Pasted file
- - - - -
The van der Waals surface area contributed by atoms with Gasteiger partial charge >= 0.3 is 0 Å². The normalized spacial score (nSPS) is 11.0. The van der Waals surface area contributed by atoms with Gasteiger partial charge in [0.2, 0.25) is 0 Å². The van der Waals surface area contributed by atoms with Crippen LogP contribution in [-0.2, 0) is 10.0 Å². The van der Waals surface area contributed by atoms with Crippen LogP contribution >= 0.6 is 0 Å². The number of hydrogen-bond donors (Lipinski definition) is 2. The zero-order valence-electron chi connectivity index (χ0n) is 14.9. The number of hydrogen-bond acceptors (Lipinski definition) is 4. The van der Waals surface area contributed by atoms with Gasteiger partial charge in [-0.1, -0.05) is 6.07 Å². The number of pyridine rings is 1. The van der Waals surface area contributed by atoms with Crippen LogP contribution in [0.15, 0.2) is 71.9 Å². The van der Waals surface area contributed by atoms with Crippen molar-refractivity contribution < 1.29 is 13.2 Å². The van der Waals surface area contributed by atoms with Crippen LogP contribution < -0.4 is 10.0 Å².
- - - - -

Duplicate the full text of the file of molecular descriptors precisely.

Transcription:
The van der Waals surface area contributed by atoms with Gasteiger partial charge >= 0.3 is 0 Å². The normalized spacial score (nSPS) is 11.0. The van der Waals surface area contributed by atoms with Gasteiger partial charge in [0.2, 0.25) is 0 Å². The van der Waals surface area contributed by atoms with Crippen LogP contribution in [-0.2, 0) is 10.0 Å². The van der Waals surface area contributed by atoms with Crippen LogP contribution >= 0.6 is 0 Å². The number of hydrogen-bond donors (Lipinski definition) is 2. The zero-order valence-electron chi connectivity index (χ0n) is 14.9. The number of hydrogen-bond acceptors (Lipinski definition) is 4. The van der Waals surface area contributed by atoms with Gasteiger partial charge in [-0.1, -0.05) is 6.07 Å². The number of pyridine rings is 1. The van der Waals surface area contributed by atoms with Crippen LogP contribution in [0.15, 0.2) is 71.9 Å². The van der Waals surface area contributed by atoms with Crippen molar-refractivity contribution < 1.29 is 13.2 Å². The van der Waals surface area contributed by atoms with Crippen LogP contribution < -0.4 is 10.0 Å².